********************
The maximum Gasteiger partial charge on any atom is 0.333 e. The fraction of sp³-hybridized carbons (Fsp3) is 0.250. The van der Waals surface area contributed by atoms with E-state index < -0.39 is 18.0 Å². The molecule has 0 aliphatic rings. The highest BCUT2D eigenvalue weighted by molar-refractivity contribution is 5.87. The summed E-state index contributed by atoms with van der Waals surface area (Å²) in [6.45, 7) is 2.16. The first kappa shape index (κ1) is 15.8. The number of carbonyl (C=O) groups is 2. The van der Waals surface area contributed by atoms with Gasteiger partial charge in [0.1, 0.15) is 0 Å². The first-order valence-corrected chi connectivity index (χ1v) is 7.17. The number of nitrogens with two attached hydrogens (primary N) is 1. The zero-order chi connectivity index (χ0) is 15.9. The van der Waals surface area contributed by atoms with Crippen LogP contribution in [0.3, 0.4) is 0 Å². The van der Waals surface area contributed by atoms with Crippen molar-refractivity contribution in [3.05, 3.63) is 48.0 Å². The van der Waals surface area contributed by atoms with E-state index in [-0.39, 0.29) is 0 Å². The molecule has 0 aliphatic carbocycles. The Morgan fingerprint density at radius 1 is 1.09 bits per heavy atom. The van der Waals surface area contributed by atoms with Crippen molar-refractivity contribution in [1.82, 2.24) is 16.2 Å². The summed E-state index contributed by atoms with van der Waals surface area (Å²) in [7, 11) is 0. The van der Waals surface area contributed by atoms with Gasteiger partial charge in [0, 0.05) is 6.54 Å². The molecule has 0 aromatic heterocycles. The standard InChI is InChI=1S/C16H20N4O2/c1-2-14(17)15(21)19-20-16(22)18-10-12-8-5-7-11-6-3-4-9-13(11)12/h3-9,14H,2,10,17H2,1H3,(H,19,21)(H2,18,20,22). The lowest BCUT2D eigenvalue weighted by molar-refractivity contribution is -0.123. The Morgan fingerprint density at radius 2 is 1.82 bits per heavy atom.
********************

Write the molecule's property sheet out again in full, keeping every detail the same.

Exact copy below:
The maximum Gasteiger partial charge on any atom is 0.333 e. The fraction of sp³-hybridized carbons (Fsp3) is 0.250. The van der Waals surface area contributed by atoms with E-state index < -0.39 is 18.0 Å². The molecule has 0 aliphatic rings. The highest BCUT2D eigenvalue weighted by molar-refractivity contribution is 5.87. The summed E-state index contributed by atoms with van der Waals surface area (Å²) in [6.45, 7) is 2.16. The first kappa shape index (κ1) is 15.8. The number of carbonyl (C=O) groups is 2. The van der Waals surface area contributed by atoms with Gasteiger partial charge in [0.1, 0.15) is 0 Å². The first-order valence-corrected chi connectivity index (χ1v) is 7.17. The number of nitrogens with two attached hydrogens (primary N) is 1. The zero-order chi connectivity index (χ0) is 15.9. The van der Waals surface area contributed by atoms with Crippen LogP contribution in [0.3, 0.4) is 0 Å². The van der Waals surface area contributed by atoms with Crippen molar-refractivity contribution in [3.05, 3.63) is 48.0 Å². The van der Waals surface area contributed by atoms with E-state index in [-0.39, 0.29) is 0 Å². The molecule has 0 aliphatic carbocycles. The Morgan fingerprint density at radius 1 is 1.09 bits per heavy atom. The van der Waals surface area contributed by atoms with Crippen molar-refractivity contribution in [1.82, 2.24) is 16.2 Å². The summed E-state index contributed by atoms with van der Waals surface area (Å²) in [7, 11) is 0. The van der Waals surface area contributed by atoms with Gasteiger partial charge in [0, 0.05) is 6.54 Å². The molecule has 0 aromatic heterocycles. The standard InChI is InChI=1S/C16H20N4O2/c1-2-14(17)15(21)19-20-16(22)18-10-12-8-5-7-11-6-3-4-9-13(11)12/h3-9,14H,2,10,17H2,1H3,(H,19,21)(H2,18,20,22). The lowest BCUT2D eigenvalue weighted by molar-refractivity contribution is -0.123. The Morgan fingerprint density at radius 2 is 1.82 bits per heavy atom.